Quantitative Magnetic Resonance Imaging With The Mixed Turbo Spin-echo Pulse Sequence: A Validation Study
M Jensen, S Caruthers, H Jara
M Jensen, S Caruthers, H Jara. Quantitative Magnetic Resonance Imaging With The Mixed Turbo Spin-echo Pulse Sequence: A Validation Study. The Internet Journal of Radiology. 2000 Volume 2 Number 1.
The quantitative accuracy of images generated with mixed turbo spin echo (mix-TSE) pulse sequence and model-conforming quantitative algorithms is tested experimentally with a multi-sample phantom. Quantitative T1 and T2 accuracy within a few percent is demonstrated for samples representing tissues with MR relaxation times spanning the full T1 and T2 biologic ranges, with the exception of T2 measurements of simple fluids with very long T2 relaxation times. To correct this problem, a simple approach based on the known proportionality T1 μT2 exhibited by simple fluids is proposed. The results show that the mix-TSE pulse sequence can be used to generate accurate and high quality quantitative image sets with large anatomic coverage and near isotropic high spatial resolution. In conclusion, the mix-TSE pulse sequence could become a valuable tool for clinical applications of quantitative MR imaging.
Quantitative MRI principles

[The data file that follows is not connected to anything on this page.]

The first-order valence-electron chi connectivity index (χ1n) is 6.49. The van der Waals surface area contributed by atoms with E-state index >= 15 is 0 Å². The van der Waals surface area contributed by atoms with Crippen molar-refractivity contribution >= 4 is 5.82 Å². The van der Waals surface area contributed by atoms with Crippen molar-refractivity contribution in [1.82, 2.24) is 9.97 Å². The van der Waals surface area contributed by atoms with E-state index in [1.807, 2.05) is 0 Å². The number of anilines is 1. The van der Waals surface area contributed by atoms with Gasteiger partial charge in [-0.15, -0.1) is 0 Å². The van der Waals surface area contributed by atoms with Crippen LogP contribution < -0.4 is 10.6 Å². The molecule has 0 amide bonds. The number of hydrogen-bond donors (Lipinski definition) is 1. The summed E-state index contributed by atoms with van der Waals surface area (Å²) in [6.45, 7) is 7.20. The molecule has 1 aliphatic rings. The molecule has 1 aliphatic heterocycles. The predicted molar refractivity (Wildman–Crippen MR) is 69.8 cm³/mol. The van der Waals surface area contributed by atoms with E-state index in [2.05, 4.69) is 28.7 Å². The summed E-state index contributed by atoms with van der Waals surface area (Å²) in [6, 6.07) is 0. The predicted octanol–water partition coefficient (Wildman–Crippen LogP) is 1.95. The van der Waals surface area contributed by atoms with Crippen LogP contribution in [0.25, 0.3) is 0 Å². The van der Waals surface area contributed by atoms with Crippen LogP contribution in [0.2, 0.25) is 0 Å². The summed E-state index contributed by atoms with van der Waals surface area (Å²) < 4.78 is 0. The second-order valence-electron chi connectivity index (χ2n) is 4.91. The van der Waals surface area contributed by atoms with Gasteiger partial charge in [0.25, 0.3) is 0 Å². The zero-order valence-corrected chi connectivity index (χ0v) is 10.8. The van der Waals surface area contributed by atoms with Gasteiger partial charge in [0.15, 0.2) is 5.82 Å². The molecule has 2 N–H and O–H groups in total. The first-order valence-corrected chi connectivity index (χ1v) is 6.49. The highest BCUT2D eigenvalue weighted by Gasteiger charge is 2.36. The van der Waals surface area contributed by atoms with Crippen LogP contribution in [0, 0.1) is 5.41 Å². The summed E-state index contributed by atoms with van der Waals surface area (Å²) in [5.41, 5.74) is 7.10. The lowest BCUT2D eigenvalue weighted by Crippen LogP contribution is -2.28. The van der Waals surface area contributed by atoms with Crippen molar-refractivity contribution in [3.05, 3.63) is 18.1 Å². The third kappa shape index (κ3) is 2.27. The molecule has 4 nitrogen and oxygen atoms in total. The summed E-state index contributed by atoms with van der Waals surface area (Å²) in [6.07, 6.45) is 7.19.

Most MR images generated with current techniques are qualitative in that pixel values contain a mixture of information stemming from both image tissues and experimental conditions used during the scan (examples of this are receiver gain and coil sensitivity). The defining aspect of quantitative image information, as opposed to qualitative image information, is that quantitative pixel values do not contain superfluous experimental information and are therefore primarily tissue specific. Since the advent of MRI, quantitative MR images, often called maps, representing a large number of tissue properties have been generated, principally including images of proton density (PD) (Ref. 1,2), longitudinal magnetization recovery time (T1) (Ref. 1), spin-echo transverse magnetization recovery time (T2) (Ref. 2), flow velocity (Ref. 4), and self-diffusion coefficient (D) (Ref. 5).